From one of communism's last bastions to the sputtering capitalist economies of Asia, workers marked May Day on Friday with rallies honoring martyred leaders and protesting eroding labor rights.
In Cuba, 150,000 people joined President Fidel Castro in Havana's Revolution Plaza to honor a labor leader gunned down by security forces 50 years ago.
It was one of the largest rallies marking the day devoted to honoring labor. Most were peaceful, but police clashed with protesters in South Korea and Turkey.
Prostitutes rallied in India and European unions pressed for a 35-hour work week. In France, far-right supporters rivaled the main union march and neo-Nazis protested in Germany. Moscow's once mighty May Day march dwindled with nostalgic communists.
In the Cuban capital, Castro watched from a reviewing stand as workers paraded through the square sacred to revolutionaries.
Marching 40 abreast, they filed past the huge likeness of Jesus Menendez, who was assassinated by security forces on the eve of a strike in 1948. The picture occupied the same spot as a huge painting of Jesus Christ during a Jan. 25 Mass led by Pope John Paul II.
Cuban officials billed the march as a denunciation of the U.S. economic embargo and a celebration of a recent U.N. Human Rights Commission vote to avoid condemning Cuba for the first time in years.
Cuban flags and palm leaves rose from the river of marchers, along with banners saying "Down with the Yankee Blockade!" to "For Tourism of Quality!"
Officials made no direct comparisons, but the march demonstrated that Cuban communists can still rally a large, loyal core of supporters. At least 150,000 people participated.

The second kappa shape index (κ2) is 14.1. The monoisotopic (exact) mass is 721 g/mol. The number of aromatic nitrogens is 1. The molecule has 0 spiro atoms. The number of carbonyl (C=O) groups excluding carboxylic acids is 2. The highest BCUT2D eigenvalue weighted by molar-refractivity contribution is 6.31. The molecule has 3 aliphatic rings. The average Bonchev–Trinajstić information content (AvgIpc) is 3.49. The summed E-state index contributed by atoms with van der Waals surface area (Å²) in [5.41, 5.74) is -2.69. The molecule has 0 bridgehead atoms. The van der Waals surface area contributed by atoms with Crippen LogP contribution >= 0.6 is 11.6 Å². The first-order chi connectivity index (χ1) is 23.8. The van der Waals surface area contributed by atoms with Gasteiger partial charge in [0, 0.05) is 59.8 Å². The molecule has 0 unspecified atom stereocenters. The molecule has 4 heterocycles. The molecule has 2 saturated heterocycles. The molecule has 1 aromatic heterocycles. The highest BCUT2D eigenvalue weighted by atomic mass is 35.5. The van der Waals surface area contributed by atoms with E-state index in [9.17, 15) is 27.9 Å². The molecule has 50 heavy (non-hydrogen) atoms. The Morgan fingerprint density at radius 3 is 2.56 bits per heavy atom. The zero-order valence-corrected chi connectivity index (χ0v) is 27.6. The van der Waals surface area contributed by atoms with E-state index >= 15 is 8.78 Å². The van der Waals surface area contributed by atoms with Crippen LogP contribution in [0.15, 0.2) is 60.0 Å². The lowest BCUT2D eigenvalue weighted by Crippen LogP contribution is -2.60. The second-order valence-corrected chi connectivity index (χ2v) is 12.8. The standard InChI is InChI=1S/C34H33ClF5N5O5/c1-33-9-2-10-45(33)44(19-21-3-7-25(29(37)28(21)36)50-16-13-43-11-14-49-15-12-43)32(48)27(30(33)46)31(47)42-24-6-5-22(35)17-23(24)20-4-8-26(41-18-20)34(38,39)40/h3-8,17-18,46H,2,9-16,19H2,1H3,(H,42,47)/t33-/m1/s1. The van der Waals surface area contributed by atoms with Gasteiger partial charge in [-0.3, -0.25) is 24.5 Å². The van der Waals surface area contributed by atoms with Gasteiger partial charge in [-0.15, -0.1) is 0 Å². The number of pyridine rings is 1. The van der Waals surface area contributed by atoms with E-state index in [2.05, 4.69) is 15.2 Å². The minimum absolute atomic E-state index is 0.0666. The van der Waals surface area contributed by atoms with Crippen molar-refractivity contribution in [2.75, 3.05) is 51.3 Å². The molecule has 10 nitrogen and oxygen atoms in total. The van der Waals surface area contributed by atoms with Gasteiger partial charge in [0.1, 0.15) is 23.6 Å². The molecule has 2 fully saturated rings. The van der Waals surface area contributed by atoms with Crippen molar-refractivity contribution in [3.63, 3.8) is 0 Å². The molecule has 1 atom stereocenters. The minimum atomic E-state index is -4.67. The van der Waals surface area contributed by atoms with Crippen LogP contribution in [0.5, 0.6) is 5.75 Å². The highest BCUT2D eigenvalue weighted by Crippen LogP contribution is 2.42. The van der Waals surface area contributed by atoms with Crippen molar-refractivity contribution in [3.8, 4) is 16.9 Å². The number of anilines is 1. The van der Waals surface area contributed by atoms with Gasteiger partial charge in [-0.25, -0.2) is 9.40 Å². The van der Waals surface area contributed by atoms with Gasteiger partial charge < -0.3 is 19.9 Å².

"This is my religion, the revolution," said Ruben Cabrera, a 51-year-old reform school teacher who awoke at 6:30 a.m. on his day off to attend the rally.
"It's a reconfirmation of the people with the Cuban revolution," said Evencio Gonzalez, a 60-year-old government official who said he had also attended the papal Mass.
Throughout economically troubled Asia, thousands of workers rallied, including hundreds of prostitutes in Calcutta who want their profession legalized in India.
In Seoul, South Korea's capital, riot police fired tear gas to disperse thousands of workers protesting layoffs. About a dozen police and protesters were injured.
In Turkey, hundreds of leftist demonstrators attacked police with stones and clubs after they were barred from a May Day rally. Police responded with water canons and truncheons. The clash injured 42 demonstrators, 28 police and four journalists.
The International Monetary Fund's pressure to enact reform and austerity drew anger from Thai workers. Among the 10,000 people who marched in Bangkok were red hats or bandannas reading: "People unite and resist the IMF threat."
Fear of globalization was a common theme in Europe, where unions demaned rejected concerns over international competition and demanded a 35-hour work week. Some criticized the drive for the euro, Europe's single currency planned for January.
About 10,000 demonstrators in Madrid noting the launching of the euro currency Friday at the European Union summit in Brussels wheeled a giant carton model of a euro coin while people lay down in it its path as if they were being trampled.
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